I can still recall my mom standing at the kitchen sink in my grandparent's house, crying. My grandmother was dying in the back bedroom. I hadn't seen my mother cry before, so I knew that things were serious. It made a lasting impression. A few years later, I visited my grandfather in the nursing home. He was sitting in a wheelchair. I looked down at that frail little man who used to buy me candy and who let me stay up late. He loved me so much, and now he had come to this end. But he was in his mid-nineties and had lived a long and happy life. I did not feel devastated the next morning when I received the call informing me that he had expired in the night. I was sad, but somehow it was okay.
Frequently, on television news reports of fighting in distant lands, earthquakes, and famines, I see the tortured faces of strange and different people wailing, sobbing uncontrollably, and throwing themselves onto the graves of sons, daughters, and friends. I feel bad, but don't really share the pain personally. Unfortunate as it is, it is someone else's grief.
This new experience I'm about to describe is different from all that. I always felt before that no matter what happened, I would only have to encounter this terrible experience a few times in my life at most. My life and the lives of my family and friends would go on until we too grew old and would die. I could deal with that in the abstract. Then came AIDS. That was unplanned for.
Jack was in his early forties. He was athletic and energetic. He was successful and full of life, ideas and jokes. I talked to him on the phone one day in April a few years ago. He told me that he wasn't feeling well at all, and that he just could not understand what was wrong. In May I talked to him again, and I still remember the experience vividly. He said, "They tell me I have AIDS." This was the first time I had actually heard anyone say that. Everybody had heard of it by then, but no one knew what it really was at the time yet. I was staying briefly with a friend in Seattle, looking out the window on a grey, late spring day. I saw tall fir trees, the cloudy sky, and the dim vista of the saltwater beyond. I felt a surge of blood race up from my heart. It actually burned right up my spine to my brain, and my eyes went out of focus. We all knew something was very wrong, but had no real idea what lay ahead.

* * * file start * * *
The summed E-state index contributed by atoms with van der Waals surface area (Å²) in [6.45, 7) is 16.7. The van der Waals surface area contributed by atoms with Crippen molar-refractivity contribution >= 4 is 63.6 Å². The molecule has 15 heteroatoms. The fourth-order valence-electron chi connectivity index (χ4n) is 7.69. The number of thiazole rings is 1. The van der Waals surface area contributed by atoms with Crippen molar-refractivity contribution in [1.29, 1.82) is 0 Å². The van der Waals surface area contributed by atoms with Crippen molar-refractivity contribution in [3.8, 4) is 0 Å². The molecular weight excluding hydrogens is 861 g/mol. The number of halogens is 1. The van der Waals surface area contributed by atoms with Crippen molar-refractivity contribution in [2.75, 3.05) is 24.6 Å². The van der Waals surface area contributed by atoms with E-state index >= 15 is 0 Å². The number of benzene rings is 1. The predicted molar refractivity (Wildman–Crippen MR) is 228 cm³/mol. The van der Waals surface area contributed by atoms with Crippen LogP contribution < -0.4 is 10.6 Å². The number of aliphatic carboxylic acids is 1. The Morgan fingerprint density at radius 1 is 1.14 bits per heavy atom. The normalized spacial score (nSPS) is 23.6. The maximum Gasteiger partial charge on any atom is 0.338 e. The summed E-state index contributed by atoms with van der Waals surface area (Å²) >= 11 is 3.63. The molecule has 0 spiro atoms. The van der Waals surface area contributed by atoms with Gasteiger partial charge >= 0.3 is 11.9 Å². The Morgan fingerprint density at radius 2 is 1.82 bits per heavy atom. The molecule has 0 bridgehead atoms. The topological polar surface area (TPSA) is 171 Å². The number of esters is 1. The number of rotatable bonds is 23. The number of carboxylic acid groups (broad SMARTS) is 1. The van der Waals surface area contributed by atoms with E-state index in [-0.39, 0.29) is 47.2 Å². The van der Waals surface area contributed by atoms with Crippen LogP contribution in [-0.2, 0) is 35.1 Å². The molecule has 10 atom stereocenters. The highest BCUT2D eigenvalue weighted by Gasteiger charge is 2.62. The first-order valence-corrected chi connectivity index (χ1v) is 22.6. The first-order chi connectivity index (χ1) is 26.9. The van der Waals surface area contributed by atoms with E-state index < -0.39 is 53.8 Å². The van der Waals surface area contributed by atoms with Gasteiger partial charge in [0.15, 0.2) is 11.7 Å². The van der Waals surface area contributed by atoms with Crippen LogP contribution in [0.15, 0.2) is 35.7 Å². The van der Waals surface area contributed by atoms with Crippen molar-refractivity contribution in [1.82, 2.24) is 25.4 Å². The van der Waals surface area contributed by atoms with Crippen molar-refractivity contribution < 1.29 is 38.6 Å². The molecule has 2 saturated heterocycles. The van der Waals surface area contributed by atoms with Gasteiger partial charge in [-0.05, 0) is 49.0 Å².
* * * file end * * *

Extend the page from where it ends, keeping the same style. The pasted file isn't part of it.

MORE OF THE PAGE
I saw him again that October. He managed to go out to lunch and eat some of his meal. Later, it was all he could do to climb a flight of stairs. I spoke of Christmas plans. To my shock he said matter‑of‑factly, "I don't think I will make it to Christmas." He was right. Since then, I have lost so many friends and acquaintances that I could not sit down and put all their names on paper, lest I leave someone out.
Grief began to come on a more regular basis – almost routinely. I began to think that I was getting used to the notion that half of all the people I knew were going to die within a five-year period. For a while I adjusted and thought that perhaps the best thing was not to meet new people. It never works that way.
I remember the first time I met Andy. He came to our house in Virginia City on a snowy winter night, with his longtime lover, Joe. He was the Nevada State librarian. Many times I had driven by the Nevada State Library in Carson City. It is a strange big brick building, full of all manner of historical memorabilia. Andy was the top dog at the library, and had been in charge since then Governor Paul Laxault had assigned him to the post twenty or so years earlier.
Andy was a talker, and I enjoyed basking in his knowledge of history, literature, and art. I visited his wonderful custom‑built log home in the desert, east of the state capital, and still recall Andy suddenly unbuttoning his shirt and peeling off his Levis in front of everybody. Standing stark naked, he pulled back the plastic covering to the streaming hot tub that was conveniently located between the dining room and the sunken living room. We all did likewise and listened to Andy tell stories of miners, madams, the Comstock Lode, and other little-known gems of Nevada history.
When we finally dragged ourselves out of the hot, soothing water, we were all a wee bit drunker, fish‑belly white, and wrinkled as prunes. Six months later, I sat in a church packed with state dignitaries. His funeral was touching. Everybody loved Andy. None knew why he had died so suddenly. But we knew.
Mike was a butch construction worker type. He wore boots and had a hard hat on the seat of his truck. No one who believes in stereotypes would have guessed that Mike was gay. No one would have suspected that Mike had AIDS. He kept his pain to himself. His work was the definition of his life, and if he had not been able to get up and go out on the job, he could not have lived. But I knew that his time was coming. He was my roommate – and charge. He began checking into the VA Hospital, and when they told him that there were more people who needed AZT than was available, he came home dejected.
He struggled to continue to work, but one day he came home and I knew he would never go back. He had lost his will to live. I used to feel loath to see him sitting in his pajamas – unshaven, and hair a mess – watching daytime television. This is no fitting end for a proud man, I thought. It took away his pride before it took away his life.